such situations cannot be accepted.
In the distribution system there will be circuit breakers and fuses, as
mentioned previously for d.c. distribution systems. Equipment for a.c.
systems is smaller and lighter because of the higher voltage and
therefore lower currents. Miniature circuit breakers are used for
currents up to about 100 A and act as a fuse and a circuit breaker. The
device will open on overload and also in the event of a short circuit.
Unlike a fuse, the circuit can be quickly remade by simply closing the
switch. A large version of this device is known as the 'moulded-case
circuit breaker' and can handle currents in excess of 1000 A. Preferential
tripping and earth fault indication will also be a part of the a.c.
distribution system. These two items have been mentioned previously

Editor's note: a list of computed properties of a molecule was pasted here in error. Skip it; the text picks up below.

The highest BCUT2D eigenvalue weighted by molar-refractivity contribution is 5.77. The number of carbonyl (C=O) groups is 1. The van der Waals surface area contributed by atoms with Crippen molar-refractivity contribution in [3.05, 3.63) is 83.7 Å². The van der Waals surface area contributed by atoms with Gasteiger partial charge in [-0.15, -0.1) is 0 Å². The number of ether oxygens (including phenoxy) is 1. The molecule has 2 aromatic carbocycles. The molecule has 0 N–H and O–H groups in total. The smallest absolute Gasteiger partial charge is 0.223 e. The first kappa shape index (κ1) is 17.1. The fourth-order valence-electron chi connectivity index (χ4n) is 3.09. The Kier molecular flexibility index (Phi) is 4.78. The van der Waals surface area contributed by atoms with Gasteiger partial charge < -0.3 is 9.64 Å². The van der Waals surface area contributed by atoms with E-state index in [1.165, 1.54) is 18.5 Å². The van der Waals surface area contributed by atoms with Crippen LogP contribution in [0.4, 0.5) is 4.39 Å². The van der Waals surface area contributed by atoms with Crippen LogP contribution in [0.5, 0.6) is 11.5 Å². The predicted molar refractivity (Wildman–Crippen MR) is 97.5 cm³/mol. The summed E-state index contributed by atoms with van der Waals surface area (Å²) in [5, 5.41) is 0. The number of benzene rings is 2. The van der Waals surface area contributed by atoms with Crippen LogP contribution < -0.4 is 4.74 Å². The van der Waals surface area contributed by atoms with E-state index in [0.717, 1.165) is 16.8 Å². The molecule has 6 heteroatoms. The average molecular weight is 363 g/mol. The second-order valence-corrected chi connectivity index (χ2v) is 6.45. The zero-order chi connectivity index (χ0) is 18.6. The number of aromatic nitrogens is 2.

for d.c. distribution systems.
Alternating current supply
Three-phase alternators arranged for parallel operation require a
considerable amount of instrumentation. This will include ammeters,
wattmeter, voltmeter, frequency meter and a synchronising device. Most
of these instruments will use transformers to reduce the actual values
taken to the instrument. This also enables switching, for instance,
between phases or an incoming machine and the bus-bars, so that one
instrument can display one of a number of values. The wattmeter
measures the power being used in a circuit, which, because of the power
factor aspect of alternating current load, will be less than the product of
the volts and amps. Reverse power protection is provided to alternators
since reverse current protection cannot be used. Alternatively various
trips may be provided in the event of prime mover failure to ensure that
the alternator does not act as a motor.
The operation of paralleling two alternators requires the voltages to
be equal and also in phase. The alternating current output of any
machine is always changing, so for two machines to operate together